Robert Turnbull, a former journalist who is producing a Cambodian opera based on Mozart’s “The Magic Flute,” is preparing to see it played out near the famed temples of Angkor Wat.
While many talented Cambodian artists have been performing traditional Cambodian arts around the world, this opera brings together Cambodian artists and dancers from across disciplines, in what Turnbull called a “Cambodian spectacle.”
As a volunteer teaching Western-style dance in Cambodia, Turnbull said he recognized the potential of young Cambodian artists who lack technical support in classical music-making.
While there is increased interest in opera production and Western classical music in Southeast Asia, there is no “proper music conservatories and infrastructure here,” he told VOA Khmer.
Given a lack of technical skills, “Mozart at Angkor” ultimately aims to provide “apprenticeships and training in all aspects of classical music-making” to Cambodian artists, he said.
“Another thing is of course an opportunity to train Cambodians in some technical issues, such as lighting, sound, engineering, set and custom design, and stage management,” he said. “All these things are very important. There are few Cambodians who have these skills.”
“Mozart at Angkor” is a three-year project that initially involves establishing an ensemble through auditions and workshops, a process that started last week. The auditions are taking place at the Royal University of Fine Arts and are being supervised by Italian stage director Stefano Vizioli and Australian-Italian music director Aaron Carpene, who recently set up a similar opera in Bhutan.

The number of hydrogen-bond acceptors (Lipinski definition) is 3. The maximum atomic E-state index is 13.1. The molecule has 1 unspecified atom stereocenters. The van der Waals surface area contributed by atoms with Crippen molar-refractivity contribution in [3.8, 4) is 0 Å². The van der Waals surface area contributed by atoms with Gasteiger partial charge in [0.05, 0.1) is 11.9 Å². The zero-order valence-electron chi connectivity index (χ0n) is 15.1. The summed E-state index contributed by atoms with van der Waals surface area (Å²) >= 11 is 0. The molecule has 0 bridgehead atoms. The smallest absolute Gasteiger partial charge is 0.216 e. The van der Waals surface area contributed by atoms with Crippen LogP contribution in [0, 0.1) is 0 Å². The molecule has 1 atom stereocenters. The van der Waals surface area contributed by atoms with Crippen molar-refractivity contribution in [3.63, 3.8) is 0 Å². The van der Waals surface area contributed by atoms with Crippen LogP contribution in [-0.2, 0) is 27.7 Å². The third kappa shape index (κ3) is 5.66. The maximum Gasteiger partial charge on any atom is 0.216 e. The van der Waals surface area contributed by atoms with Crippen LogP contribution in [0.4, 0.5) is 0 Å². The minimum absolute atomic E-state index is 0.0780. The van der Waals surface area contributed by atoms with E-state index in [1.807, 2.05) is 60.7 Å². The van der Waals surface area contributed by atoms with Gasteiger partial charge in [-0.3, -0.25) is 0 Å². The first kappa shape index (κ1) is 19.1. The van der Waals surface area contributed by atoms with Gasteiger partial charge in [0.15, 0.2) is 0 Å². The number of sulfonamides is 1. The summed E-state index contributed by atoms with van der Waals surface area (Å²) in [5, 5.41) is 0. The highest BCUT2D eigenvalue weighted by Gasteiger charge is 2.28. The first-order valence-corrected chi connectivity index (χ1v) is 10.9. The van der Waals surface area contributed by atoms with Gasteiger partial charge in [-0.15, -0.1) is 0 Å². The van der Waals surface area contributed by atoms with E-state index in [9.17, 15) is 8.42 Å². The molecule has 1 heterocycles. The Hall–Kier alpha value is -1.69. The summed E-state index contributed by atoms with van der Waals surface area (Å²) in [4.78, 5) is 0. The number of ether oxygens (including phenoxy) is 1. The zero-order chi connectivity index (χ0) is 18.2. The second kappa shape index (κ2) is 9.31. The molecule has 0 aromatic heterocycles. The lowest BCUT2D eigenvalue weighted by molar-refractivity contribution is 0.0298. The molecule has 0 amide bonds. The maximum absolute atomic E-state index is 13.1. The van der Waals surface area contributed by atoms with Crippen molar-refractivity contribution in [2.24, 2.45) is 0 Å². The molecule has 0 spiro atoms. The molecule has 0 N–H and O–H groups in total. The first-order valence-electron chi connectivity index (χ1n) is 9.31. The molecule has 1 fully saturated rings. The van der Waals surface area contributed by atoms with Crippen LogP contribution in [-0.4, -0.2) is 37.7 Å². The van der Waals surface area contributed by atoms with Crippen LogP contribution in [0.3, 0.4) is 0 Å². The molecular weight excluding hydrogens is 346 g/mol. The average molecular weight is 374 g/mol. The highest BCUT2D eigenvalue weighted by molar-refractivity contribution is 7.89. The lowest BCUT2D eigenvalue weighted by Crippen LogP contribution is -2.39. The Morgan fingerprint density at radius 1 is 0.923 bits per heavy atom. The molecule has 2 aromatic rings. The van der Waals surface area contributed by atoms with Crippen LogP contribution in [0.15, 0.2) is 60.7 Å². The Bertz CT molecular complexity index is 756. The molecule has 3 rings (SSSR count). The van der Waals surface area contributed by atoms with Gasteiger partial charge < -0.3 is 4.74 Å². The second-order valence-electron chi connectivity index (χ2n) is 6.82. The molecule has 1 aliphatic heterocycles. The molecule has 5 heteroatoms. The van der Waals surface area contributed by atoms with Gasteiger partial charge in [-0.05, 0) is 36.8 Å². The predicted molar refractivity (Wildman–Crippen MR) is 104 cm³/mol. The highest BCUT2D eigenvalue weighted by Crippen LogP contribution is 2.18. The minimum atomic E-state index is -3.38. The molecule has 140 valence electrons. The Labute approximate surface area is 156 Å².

As the line producer, Amrita Performing Arts is dealing with logistics and organizing, bringing talented Cambodian artists to the auditions and workshops. Three Vietnamese, one South Korean, and one Thai opera singer are assisting with auditions, as well.
The final production, “The Magic Flute” will be a unique operatic performance, held in 2017 at the Chau Say Tevoda temple in Siem Reap, where Cambodian artists will sing their first major opera, as well as perform the robam borann Cambodian classical dance and sbaek thom shadow puppetry.
Although “The Magic Flute” is a western classical opera, its narrative has a lot in common with many Cambodian performance arts, such as the story of the Ramayana, especially the rescue of Sitha by Rama and Hanuman, Turnbull explained.
Because the dialogue is very funny and universally humane, Turnbull believes it will be “a very enjoyable experience for Cambodians.”